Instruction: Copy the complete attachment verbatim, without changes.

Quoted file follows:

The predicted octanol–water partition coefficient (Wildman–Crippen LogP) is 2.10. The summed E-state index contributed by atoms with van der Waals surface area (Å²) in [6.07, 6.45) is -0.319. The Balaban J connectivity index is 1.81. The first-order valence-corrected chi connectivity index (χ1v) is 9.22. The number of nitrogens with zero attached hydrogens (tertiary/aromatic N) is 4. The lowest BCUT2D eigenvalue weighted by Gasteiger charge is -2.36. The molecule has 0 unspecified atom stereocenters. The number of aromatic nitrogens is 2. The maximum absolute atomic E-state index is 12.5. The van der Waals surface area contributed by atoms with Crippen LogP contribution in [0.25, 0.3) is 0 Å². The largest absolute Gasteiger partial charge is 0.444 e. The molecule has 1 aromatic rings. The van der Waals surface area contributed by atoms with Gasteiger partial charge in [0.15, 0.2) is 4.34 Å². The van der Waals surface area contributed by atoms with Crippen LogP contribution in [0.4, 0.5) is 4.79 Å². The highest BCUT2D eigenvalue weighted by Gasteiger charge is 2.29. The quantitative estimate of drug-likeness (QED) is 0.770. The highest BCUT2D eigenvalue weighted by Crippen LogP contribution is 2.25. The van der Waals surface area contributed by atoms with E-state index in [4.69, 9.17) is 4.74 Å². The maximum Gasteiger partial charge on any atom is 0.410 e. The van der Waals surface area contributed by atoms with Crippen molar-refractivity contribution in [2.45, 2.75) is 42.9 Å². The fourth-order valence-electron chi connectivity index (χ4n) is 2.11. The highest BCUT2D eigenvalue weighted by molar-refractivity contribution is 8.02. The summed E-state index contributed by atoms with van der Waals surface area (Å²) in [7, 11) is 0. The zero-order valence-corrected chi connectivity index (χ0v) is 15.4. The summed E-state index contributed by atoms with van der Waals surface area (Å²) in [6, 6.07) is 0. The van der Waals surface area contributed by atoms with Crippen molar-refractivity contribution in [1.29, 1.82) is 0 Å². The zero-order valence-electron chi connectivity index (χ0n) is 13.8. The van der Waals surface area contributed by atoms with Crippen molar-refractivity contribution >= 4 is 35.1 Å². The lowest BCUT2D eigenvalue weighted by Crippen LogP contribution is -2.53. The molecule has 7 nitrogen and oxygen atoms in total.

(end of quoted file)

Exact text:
The predicted octanol–water partition coefficient (Wildman–Crippen LogP) is 2.10. The summed E-state index contributed by atoms with van der Waals surface area (Å²) in [6.07, 6.45) is -0.319. The Balaban J connectivity index is 1.81. The first-order valence-corrected chi connectivity index (χ1v) is 9.22. The number of nitrogens with zero attached hydrogens (tertiary/aromatic N) is 4. The lowest BCUT2D eigenvalue weighted by Gasteiger charge is -2.36. The molecule has 0 unspecified atom stereocenters. The number of aromatic nitrogens is 2. The maximum absolute atomic E-state index is 12.5. The van der Waals surface area contributed by atoms with Crippen LogP contribution in [0.25, 0.3) is 0 Å². The largest absolute Gasteiger partial charge is 0.444 e. The molecule has 1 aromatic rings. The van der Waals surface area contributed by atoms with Gasteiger partial charge in [0.15, 0.2) is 4.34 Å². The van der Waals surface area contributed by atoms with Crippen LogP contribution in [0.4, 0.5) is 4.79 Å². The highest BCUT2D eigenvalue weighted by Gasteiger charge is 2.29. The quantitative estimate of drug-likeness (QED) is 0.770. The highest BCUT2D eigenvalue weighted by Crippen LogP contribution is 2.25. The van der Waals surface area contributed by atoms with E-state index in [4.69, 9.17) is 4.74 Å². The maximum Gasteiger partial charge on any atom is 0.410 e. The van der Waals surface area contributed by atoms with Crippen molar-refractivity contribution in [2.45, 2.75) is 42.9 Å². The fourth-order valence-electron chi connectivity index (χ4n) is 2.11. The highest BCUT2D eigenvalue weighted by molar-refractivity contribution is 8.02. The summed E-state index contributed by atoms with van der Waals surface area (Å²) in [7, 11) is 0. The zero-order valence-corrected chi connectivity index (χ0v) is 15.4. The summed E-state index contributed by atoms with van der Waals surface area (Å²) in [6, 6.07) is 0. The van der Waals surface area contributed by atoms with Crippen molar-refractivity contribution in [1.29, 1.82) is 0 Å². The zero-order valence-electron chi connectivity index (χ0n) is 13.8. The van der Waals surface area contributed by atoms with Crippen molar-refractivity contribution >= 4 is 35.1 Å². The lowest BCUT2D eigenvalue weighted by Crippen LogP contribution is -2.53. The molecule has 7 nitrogen and oxygen atoms in total.